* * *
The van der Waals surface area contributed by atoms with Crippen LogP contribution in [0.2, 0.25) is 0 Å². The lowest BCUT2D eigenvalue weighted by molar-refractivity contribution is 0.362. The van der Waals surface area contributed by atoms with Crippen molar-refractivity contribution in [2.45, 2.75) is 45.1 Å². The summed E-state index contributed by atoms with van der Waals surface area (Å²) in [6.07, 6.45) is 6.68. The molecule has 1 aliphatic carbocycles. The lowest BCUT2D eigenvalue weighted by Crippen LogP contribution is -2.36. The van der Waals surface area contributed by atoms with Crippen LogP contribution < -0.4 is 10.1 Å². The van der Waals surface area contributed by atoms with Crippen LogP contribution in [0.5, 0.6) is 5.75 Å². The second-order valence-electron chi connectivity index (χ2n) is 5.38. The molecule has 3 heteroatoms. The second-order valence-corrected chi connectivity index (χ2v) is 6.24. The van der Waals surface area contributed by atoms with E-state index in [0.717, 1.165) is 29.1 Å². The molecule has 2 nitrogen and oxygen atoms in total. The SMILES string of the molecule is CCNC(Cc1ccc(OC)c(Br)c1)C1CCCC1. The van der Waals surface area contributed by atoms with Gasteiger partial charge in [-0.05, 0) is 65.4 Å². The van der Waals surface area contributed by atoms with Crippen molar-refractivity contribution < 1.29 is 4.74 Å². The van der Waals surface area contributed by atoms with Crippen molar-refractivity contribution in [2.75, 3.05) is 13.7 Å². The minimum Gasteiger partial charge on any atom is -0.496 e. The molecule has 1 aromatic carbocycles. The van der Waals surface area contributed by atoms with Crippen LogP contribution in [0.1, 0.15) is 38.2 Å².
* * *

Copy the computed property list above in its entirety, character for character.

The van der Waals surface area contributed by atoms with Crippen LogP contribution in [0.2, 0.25) is 0 Å². The lowest BCUT2D eigenvalue weighted by molar-refractivity contribution is 0.362. The van der Waals surface area contributed by atoms with Crippen molar-refractivity contribution in [2.45, 2.75) is 45.1 Å². The summed E-state index contributed by atoms with van der Waals surface area (Å²) in [6.07, 6.45) is 6.68. The molecule has 1 aliphatic carbocycles. The lowest BCUT2D eigenvalue weighted by Crippen LogP contribution is -2.36. The van der Waals surface area contributed by atoms with Crippen LogP contribution < -0.4 is 10.1 Å². The van der Waals surface area contributed by atoms with Crippen LogP contribution in [0.5, 0.6) is 5.75 Å². The second-order valence-electron chi connectivity index (χ2n) is 5.38. The molecule has 3 heteroatoms. The second-order valence-corrected chi connectivity index (χ2v) is 6.24. The van der Waals surface area contributed by atoms with E-state index in [0.717, 1.165) is 29.1 Å². The molecule has 2 nitrogen and oxygen atoms in total. The SMILES string of the molecule is CCNC(Cc1ccc(OC)c(Br)c1)C1CCCC1. The van der Waals surface area contributed by atoms with Gasteiger partial charge in [-0.05, 0) is 65.4 Å². The van der Waals surface area contributed by atoms with Crippen molar-refractivity contribution < 1.29 is 4.74 Å². The van der Waals surface area contributed by atoms with Crippen molar-refractivity contribution in [2.75, 3.05) is 13.7 Å². The minimum Gasteiger partial charge on any atom is -0.496 e. The molecule has 1 aromatic carbocycles. The van der Waals surface area contributed by atoms with Crippen LogP contribution in [0.1, 0.15) is 38.2 Å².